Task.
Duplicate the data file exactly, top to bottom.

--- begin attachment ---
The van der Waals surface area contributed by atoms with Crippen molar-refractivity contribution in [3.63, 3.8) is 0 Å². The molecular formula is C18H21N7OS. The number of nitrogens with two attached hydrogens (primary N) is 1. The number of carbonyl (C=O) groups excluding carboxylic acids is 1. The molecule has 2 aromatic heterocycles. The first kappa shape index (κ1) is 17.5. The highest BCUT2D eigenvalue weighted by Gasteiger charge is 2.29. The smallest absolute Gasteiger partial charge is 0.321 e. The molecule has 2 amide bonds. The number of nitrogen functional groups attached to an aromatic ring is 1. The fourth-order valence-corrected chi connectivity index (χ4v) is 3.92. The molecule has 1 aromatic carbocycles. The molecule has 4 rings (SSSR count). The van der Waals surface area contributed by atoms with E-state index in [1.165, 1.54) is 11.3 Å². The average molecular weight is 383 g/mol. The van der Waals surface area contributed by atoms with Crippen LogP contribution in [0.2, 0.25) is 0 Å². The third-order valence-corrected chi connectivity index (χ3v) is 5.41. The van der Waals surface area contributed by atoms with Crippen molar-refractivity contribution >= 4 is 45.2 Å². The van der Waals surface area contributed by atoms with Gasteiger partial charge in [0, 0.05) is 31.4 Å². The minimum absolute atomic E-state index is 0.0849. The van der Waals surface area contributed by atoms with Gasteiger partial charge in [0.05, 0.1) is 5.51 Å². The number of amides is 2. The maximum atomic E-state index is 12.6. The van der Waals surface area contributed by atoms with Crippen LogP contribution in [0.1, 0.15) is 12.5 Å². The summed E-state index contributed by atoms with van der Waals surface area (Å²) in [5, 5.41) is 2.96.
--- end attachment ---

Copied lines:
The van der Waals surface area contributed by atoms with Crippen molar-refractivity contribution in [3.63, 3.8) is 0 Å². The molecular formula is C18H21N7OS. The number of nitrogens with two attached hydrogens (primary N) is 1. The number of carbonyl (C=O) groups excluding carboxylic acids is 1. The molecule has 2 aromatic heterocycles. The first kappa shape index (κ1) is 17.5. The highest BCUT2D eigenvalue weighted by Gasteiger charge is 2.29. The smallest absolute Gasteiger partial charge is 0.321 e. The molecule has 2 amide bonds. The number of nitrogen functional groups attached to an aromatic ring is 1. The fourth-order valence-corrected chi connectivity index (χ4v) is 3.92. The molecule has 1 aromatic carbocycles. The molecule has 4 rings (SSSR count). The van der Waals surface area contributed by atoms with E-state index in [1.165, 1.54) is 11.3 Å². The average molecular weight is 383 g/mol. The van der Waals surface area contributed by atoms with Crippen LogP contribution in [0.2, 0.25) is 0 Å². The third-order valence-corrected chi connectivity index (χ3v) is 5.41. The van der Waals surface area contributed by atoms with Crippen molar-refractivity contribution >= 4 is 45.2 Å². The van der Waals surface area contributed by atoms with Gasteiger partial charge in [0, 0.05) is 31.4 Å². The minimum absolute atomic E-state index is 0.0849. The van der Waals surface area contributed by atoms with Gasteiger partial charge in [0.05, 0.1) is 5.51 Å². The number of amides is 2. The maximum atomic E-state index is 12.6. The van der Waals surface area contributed by atoms with Crippen LogP contribution in [0.1, 0.15) is 12.5 Å². The summed E-state index contributed by atoms with van der Waals surface area (Å²) in [5, 5.41) is 2.96.